Politics & Government

With GOP in charge of House, environmental policy will shift

WASHINGTON — With Republicans in control of the House of Representatives next year, Obama administration officials are likely to be grilled often on environmental decisions such from the deepwater drilling moratorium to restrictions on protected Western lands.

A special House panel on global warming probably will be axed. Efforts to block the Environmental Protection Agency from reducing air and carbon pollution are likely. There's no chance for a grand scheme to require cuts in emissions of heat-trapping gases, something President Barack Obama acknowledged in a press conference on Wednesday.

Still, polls have shown that Americans by a large majority favor clean energy to produce jobs and reduce pollution. While the likely new chairmen haven't given many specifics yet about their plans, Obama and others see possibilities for some action on clean energy.

For example, there's some Republican support for ideas like a renewable electricity standard, which would require a percentage of electricity to be generated from renewable sources such as solar and wind. There also could be support for electric vehicles as a way to boost energy independence, or for efficiency measures that reduce costly energy waste.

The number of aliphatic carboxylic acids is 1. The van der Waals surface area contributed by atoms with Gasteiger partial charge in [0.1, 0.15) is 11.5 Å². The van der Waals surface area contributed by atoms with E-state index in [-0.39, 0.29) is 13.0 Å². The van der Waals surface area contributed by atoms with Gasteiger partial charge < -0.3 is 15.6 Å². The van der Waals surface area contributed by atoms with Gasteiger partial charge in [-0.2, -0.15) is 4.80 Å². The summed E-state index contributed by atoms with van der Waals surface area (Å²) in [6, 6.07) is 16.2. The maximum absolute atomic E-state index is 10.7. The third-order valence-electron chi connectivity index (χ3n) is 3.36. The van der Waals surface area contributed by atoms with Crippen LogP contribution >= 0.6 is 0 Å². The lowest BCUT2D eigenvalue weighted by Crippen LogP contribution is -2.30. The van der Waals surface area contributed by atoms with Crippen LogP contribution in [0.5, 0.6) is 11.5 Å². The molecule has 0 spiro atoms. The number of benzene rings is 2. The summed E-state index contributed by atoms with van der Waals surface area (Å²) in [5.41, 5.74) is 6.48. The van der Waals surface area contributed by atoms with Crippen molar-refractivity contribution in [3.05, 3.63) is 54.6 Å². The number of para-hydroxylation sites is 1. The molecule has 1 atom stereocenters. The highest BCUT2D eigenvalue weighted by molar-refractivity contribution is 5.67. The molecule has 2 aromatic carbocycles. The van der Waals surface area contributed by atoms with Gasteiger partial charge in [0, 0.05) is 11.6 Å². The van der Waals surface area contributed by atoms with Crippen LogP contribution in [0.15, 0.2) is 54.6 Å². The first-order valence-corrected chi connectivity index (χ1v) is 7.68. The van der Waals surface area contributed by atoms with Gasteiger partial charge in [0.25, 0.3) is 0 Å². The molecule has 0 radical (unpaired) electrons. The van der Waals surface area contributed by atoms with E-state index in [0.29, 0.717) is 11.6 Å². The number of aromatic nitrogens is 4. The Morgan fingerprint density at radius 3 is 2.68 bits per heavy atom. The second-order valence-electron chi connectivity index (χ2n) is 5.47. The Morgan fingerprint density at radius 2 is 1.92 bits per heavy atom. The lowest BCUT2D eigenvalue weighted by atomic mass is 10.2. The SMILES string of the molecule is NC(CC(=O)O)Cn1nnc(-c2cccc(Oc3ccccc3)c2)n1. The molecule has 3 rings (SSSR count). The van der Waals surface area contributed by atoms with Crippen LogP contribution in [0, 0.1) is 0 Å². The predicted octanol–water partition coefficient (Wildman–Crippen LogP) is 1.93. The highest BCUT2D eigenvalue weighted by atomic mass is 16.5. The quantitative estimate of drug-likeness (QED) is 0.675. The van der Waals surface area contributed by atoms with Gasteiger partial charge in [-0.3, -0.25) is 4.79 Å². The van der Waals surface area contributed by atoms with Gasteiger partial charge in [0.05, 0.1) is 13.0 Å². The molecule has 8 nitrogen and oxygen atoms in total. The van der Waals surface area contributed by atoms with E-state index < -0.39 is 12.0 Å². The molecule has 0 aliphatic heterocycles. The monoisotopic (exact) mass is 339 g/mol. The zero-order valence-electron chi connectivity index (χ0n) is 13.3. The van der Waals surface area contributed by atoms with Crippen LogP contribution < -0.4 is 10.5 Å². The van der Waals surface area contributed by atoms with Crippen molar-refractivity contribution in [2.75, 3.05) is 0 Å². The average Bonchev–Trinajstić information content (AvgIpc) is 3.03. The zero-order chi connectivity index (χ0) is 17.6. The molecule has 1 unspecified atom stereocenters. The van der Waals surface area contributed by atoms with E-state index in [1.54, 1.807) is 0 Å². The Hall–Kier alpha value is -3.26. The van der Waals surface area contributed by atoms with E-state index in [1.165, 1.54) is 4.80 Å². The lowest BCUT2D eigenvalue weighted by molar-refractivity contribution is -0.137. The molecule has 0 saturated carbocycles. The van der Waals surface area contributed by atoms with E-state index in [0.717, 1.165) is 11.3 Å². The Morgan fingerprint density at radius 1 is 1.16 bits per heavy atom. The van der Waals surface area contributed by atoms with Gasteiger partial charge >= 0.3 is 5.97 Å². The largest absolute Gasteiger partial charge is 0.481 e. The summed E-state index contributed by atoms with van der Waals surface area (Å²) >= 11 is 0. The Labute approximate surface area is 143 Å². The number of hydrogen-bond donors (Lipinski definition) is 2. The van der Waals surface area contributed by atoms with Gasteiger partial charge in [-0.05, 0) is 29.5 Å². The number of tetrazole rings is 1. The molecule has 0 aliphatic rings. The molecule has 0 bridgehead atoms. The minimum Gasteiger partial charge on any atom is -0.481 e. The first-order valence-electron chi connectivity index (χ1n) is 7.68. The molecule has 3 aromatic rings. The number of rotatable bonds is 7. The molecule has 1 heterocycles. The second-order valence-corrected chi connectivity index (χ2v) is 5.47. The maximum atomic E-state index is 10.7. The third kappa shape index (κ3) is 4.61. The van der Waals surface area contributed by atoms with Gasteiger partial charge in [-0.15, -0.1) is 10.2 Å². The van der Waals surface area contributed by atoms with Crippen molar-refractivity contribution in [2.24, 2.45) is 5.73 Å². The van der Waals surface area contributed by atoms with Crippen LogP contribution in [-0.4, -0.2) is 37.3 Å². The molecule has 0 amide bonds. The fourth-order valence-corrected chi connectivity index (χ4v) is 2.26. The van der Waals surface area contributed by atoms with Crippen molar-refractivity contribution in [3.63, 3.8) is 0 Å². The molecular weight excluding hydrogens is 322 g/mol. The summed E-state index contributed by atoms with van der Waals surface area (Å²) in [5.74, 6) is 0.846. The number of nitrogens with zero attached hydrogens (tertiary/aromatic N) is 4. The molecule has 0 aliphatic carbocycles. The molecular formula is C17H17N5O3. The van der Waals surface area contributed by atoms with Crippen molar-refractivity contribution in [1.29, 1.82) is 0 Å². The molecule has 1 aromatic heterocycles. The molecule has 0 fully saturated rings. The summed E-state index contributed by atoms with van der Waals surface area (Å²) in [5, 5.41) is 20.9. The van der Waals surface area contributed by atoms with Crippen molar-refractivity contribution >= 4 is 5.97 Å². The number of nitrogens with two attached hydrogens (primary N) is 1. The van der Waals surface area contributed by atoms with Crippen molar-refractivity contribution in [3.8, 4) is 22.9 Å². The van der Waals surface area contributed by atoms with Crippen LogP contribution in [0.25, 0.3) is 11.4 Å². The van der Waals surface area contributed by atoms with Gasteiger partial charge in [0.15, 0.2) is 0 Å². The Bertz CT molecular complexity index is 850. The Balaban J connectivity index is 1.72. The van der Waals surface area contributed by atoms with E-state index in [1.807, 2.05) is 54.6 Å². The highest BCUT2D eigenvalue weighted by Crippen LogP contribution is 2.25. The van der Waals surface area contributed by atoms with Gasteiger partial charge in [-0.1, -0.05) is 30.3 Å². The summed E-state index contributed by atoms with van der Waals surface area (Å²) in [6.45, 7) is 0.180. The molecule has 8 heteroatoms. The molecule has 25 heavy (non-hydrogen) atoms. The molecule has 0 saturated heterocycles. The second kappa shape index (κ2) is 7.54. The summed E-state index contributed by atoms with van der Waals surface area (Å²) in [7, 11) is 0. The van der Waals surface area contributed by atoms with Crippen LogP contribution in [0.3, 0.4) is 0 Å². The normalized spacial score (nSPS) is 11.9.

Republicans in their energy plan supported making tax credits permanent for solar, wind and other renewable energy, something that renewable energy developers say is crucial for building up these energy sources.

Anna Aurelio of Environment America, an advocacy group, said Congress is likely to protect federal subsidies for fossil fuels and nuclear energy. At a news conference, she brought out a pair of green plastic scissors and said that's where the budget cuts should be.

Rep. Doc Hastings, R-Wash., is expected to become the new chairman of the Natural Resources Committee. The League of Conservation Voters gives him a lifetime score of 2 percent.

The House Energy and Commerce Committee leadership could go to Rep. Joe Barton of Texas, or to Fred Upton of Michigan or Cliff Stearns of Florida.

Barton has said he wants the EPA to reconsider its plans to reduce mercury, smog and other pollution from power plants and other sources.

Congress could also see bipartisan efforts to block the EPA, at least temporarily, from reducing carbon emissions from large sources.

President Barack Obama would be able to veto such legislation, and it's not expected that there'd be enough votes to override him. Obama Wednesday indicated he continued to support EPA climate action.

"The EPA is under a court order that says greenhouse gases are a pollutant that fall under their jurisdiction," he said. "And I think one of the things that's very important for me is not to have us ignore the science, but rather to find ways that we can solve these problems that don't hurt the economy (and) that encourage the development of clean energy" in a way that creates jobs.


A guide for all ages by U.S. scientists: "Climate Literacy: The Essential Principles of Climate Science"

National Research Council (science adviser to the government since 1916) report on the science of climate change


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